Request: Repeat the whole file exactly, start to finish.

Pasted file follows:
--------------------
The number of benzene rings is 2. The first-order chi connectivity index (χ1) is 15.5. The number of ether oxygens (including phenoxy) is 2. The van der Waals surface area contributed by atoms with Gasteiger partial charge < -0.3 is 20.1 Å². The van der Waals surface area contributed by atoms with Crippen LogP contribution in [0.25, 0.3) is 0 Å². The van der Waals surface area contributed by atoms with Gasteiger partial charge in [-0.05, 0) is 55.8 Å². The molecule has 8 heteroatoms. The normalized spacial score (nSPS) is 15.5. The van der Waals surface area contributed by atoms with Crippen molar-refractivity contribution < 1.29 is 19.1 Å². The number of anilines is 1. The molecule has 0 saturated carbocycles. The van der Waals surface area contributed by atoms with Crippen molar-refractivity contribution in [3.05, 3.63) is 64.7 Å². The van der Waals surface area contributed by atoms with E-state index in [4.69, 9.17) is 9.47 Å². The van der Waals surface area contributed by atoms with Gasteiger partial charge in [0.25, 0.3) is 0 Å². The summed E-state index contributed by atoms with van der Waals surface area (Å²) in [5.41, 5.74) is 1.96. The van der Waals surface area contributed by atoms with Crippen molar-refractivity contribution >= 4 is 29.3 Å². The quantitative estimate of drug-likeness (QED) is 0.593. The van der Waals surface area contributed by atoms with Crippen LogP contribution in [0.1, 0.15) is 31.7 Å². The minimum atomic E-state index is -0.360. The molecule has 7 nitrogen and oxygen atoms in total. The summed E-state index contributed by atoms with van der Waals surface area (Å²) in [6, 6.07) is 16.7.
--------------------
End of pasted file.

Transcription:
The number of benzene rings is 2. The first-order chi connectivity index (χ1) is 15.5. The number of ether oxygens (including phenoxy) is 2. The van der Waals surface area contributed by atoms with Gasteiger partial charge < -0.3 is 20.1 Å². The van der Waals surface area contributed by atoms with Crippen LogP contribution in [0.25, 0.3) is 0 Å². The van der Waals surface area contributed by atoms with Gasteiger partial charge in [-0.05, 0) is 55.8 Å². The molecule has 8 heteroatoms. The normalized spacial score (nSPS) is 15.5. The van der Waals surface area contributed by atoms with Crippen molar-refractivity contribution < 1.29 is 19.1 Å². The number of anilines is 1. The molecule has 0 saturated carbocycles. The van der Waals surface area contributed by atoms with Crippen molar-refractivity contribution in [3.05, 3.63) is 64.7 Å². The van der Waals surface area contributed by atoms with E-state index in [4.69, 9.17) is 9.47 Å². The van der Waals surface area contributed by atoms with Gasteiger partial charge in [0.25, 0.3) is 0 Å². The summed E-state index contributed by atoms with van der Waals surface area (Å²) in [5.41, 5.74) is 1.96. The van der Waals surface area contributed by atoms with Crippen molar-refractivity contribution >= 4 is 29.3 Å². The quantitative estimate of drug-likeness (QED) is 0.593. The van der Waals surface area contributed by atoms with Crippen LogP contribution in [0.1, 0.15) is 31.7 Å². The minimum atomic E-state index is -0.360. The molecule has 7 nitrogen and oxygen atoms in total. The summed E-state index contributed by atoms with van der Waals surface area (Å²) in [6, 6.07) is 16.7.